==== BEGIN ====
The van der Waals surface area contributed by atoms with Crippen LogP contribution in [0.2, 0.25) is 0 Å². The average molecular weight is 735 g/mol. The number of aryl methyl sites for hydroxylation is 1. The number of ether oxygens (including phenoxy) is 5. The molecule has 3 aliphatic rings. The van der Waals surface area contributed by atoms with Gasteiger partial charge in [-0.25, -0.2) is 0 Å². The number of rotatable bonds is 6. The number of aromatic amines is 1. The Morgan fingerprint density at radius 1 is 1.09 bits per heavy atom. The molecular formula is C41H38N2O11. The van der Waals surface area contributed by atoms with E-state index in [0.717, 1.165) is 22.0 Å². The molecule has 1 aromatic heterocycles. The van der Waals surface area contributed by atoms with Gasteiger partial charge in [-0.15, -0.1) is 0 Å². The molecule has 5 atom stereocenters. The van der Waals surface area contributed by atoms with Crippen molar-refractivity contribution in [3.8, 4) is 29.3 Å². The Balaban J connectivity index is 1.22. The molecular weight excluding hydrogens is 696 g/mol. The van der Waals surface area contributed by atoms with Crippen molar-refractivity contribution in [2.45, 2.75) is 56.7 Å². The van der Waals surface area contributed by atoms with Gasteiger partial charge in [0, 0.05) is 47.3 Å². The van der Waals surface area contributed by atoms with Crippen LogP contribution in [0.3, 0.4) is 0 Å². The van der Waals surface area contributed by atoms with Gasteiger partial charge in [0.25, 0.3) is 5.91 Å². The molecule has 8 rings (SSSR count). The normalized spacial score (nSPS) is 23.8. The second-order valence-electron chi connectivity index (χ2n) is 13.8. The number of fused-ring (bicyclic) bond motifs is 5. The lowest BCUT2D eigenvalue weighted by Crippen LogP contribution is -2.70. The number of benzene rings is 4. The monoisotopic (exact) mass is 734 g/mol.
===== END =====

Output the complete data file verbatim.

The van der Waals surface area contributed by atoms with Crippen LogP contribution in [0.2, 0.25) is 0 Å². The average molecular weight is 735 g/mol. The number of aryl methyl sites for hydroxylation is 1. The number of ether oxygens (including phenoxy) is 5. The molecule has 3 aliphatic rings. The van der Waals surface area contributed by atoms with Gasteiger partial charge in [-0.25, -0.2) is 0 Å². The number of rotatable bonds is 6. The number of aromatic amines is 1. The Morgan fingerprint density at radius 1 is 1.09 bits per heavy atom. The molecular formula is C41H38N2O11. The van der Waals surface area contributed by atoms with E-state index in [0.717, 1.165) is 22.0 Å². The molecule has 1 aromatic heterocycles. The van der Waals surface area contributed by atoms with Gasteiger partial charge in [-0.15, -0.1) is 0 Å². The molecule has 5 atom stereocenters. The van der Waals surface area contributed by atoms with Crippen molar-refractivity contribution in [3.8, 4) is 29.3 Å². The Balaban J connectivity index is 1.22. The molecular weight excluding hydrogens is 696 g/mol. The van der Waals surface area contributed by atoms with Crippen molar-refractivity contribution in [2.45, 2.75) is 56.7 Å². The van der Waals surface area contributed by atoms with Gasteiger partial charge in [0, 0.05) is 47.3 Å². The van der Waals surface area contributed by atoms with Crippen LogP contribution in [0.3, 0.4) is 0 Å². The van der Waals surface area contributed by atoms with Gasteiger partial charge in [0.25, 0.3) is 5.91 Å². The molecule has 8 rings (SSSR count). The normalized spacial score (nSPS) is 23.8. The second-order valence-electron chi connectivity index (χ2n) is 13.8. The number of fused-ring (bicyclic) bond motifs is 5. The lowest BCUT2D eigenvalue weighted by Crippen LogP contribution is -2.70. The number of benzene rings is 4. The monoisotopic (exact) mass is 734 g/mol.